Ladies and Gents

Paul Walker
Semper Fi at Trent Bridge public toilets, Nottingham

Production shot from Ladies and Gents

Many of the quirkier shows which vie every August for audiences in Edinburgh, especially those which are performed in unusual venues, disappear down the pan once the Fringe is over. Not Ladies and Gents, Dublin company Semper Fi's tale about perverse (heterosexual) pleasures in public toilets.

Semper Fi's aim is to create significant theatre out of unexpected tales within site-specific locations. I decided to find out if Ladies and Gents fits into that category. That was why I could be found on a chilly evening standing outside public lavatories which, thankfully, were closed unless you'd booked for this intriguing show.

You get a sense of trepidation and even foreboding as you line up on the pavement with fellow ticket-holders and are given a card. Black signifies that you start in the gents, white in the ladies.

I and about twenty others were ushered into the gents by a man with a torch who allocated each of us a space next to the urinals or cubicles. He barked out: "Don't move from that position!"

The lights went out. Standing there for a couple of minutes, with the darkness making you increasingly uncomfortable as the stench permeated your nostrils, was an almost surreal experience. Then the haunting music began. A voice told you it was 1957 and Alan Simpson had been imprisoned for producing Tennessee Williams' The Rose Tattoo at the Pike theatre, Dublin. The appearance of a condom on stage breached a 19th century law, leading to uproar and riotous indignation. In October of the same year Peter Evans, a prominent politician, hanged himself after compromising pictures were published in a daily newspaper.

Two characters appear and you're soon aware that an arrangement has been made for Mr X to have sex with the Stranger's wife. But nothing is as simple as it seems in this tale of blackmail, revenge and double-crossing.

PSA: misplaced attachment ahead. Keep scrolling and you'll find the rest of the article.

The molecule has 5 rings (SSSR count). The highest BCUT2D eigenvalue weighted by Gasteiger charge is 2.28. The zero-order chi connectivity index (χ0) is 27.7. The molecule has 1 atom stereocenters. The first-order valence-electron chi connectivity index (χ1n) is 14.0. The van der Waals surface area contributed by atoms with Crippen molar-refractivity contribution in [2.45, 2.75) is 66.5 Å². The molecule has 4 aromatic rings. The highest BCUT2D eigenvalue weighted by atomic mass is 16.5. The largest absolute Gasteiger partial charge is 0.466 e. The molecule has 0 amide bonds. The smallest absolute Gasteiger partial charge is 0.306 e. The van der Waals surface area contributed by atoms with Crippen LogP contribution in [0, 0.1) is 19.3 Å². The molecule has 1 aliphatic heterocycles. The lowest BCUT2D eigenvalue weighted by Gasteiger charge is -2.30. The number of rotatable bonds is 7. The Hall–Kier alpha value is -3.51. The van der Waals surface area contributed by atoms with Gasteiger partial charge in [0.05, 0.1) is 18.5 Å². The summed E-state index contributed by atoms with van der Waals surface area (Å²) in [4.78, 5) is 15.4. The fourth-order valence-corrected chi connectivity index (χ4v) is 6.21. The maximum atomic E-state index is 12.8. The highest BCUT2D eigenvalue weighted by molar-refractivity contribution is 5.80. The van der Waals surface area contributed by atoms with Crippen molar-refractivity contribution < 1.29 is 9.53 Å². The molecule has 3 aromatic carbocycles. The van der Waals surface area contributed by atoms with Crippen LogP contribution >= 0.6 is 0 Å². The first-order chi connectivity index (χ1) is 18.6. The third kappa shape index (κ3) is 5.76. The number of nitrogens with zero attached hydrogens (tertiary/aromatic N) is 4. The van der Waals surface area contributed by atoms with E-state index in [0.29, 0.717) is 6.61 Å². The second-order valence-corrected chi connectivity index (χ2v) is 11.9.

By the end of the performance in the gents, I thought this might be one of those plays which doesn't tie up all the loose ends and leaves so much to your imagination. But after a couple of minutes in the ladies, everything begins to fall into place. The man who turns up to meet prostitute Emily is in fact a photographer who wouldn't have been out of place on a downmarket tabloid.

It all fits together very cleverly to produce a tense, incomparable evening which would have worked satisfactorily in a theatre but has far more bite in such unconventional surroundings. And it conveniently doesn't matter which half of the play you see first.

There's commendable acting from Charlie Bonner, Ned Dennehy, Emmet Kirwan, Fiona O'Toole and Bern Deegan; inspired direction from Karl Shiels; and superb work from Sinead McKenna whose lighting gives the space an incredibly seedy feel.

If you'd asked me before this production about my idea of a good night out, it certainly wouldn't have been standing with a load of strangers for three-quarters of an hour in a space which I'd normally spend as little time in as possible. But Semper Fi have proved the only barriers to theatre are those that are in the mind.

"Ladies and Gents" continues until Saturday

Reviewer: Steve Orme

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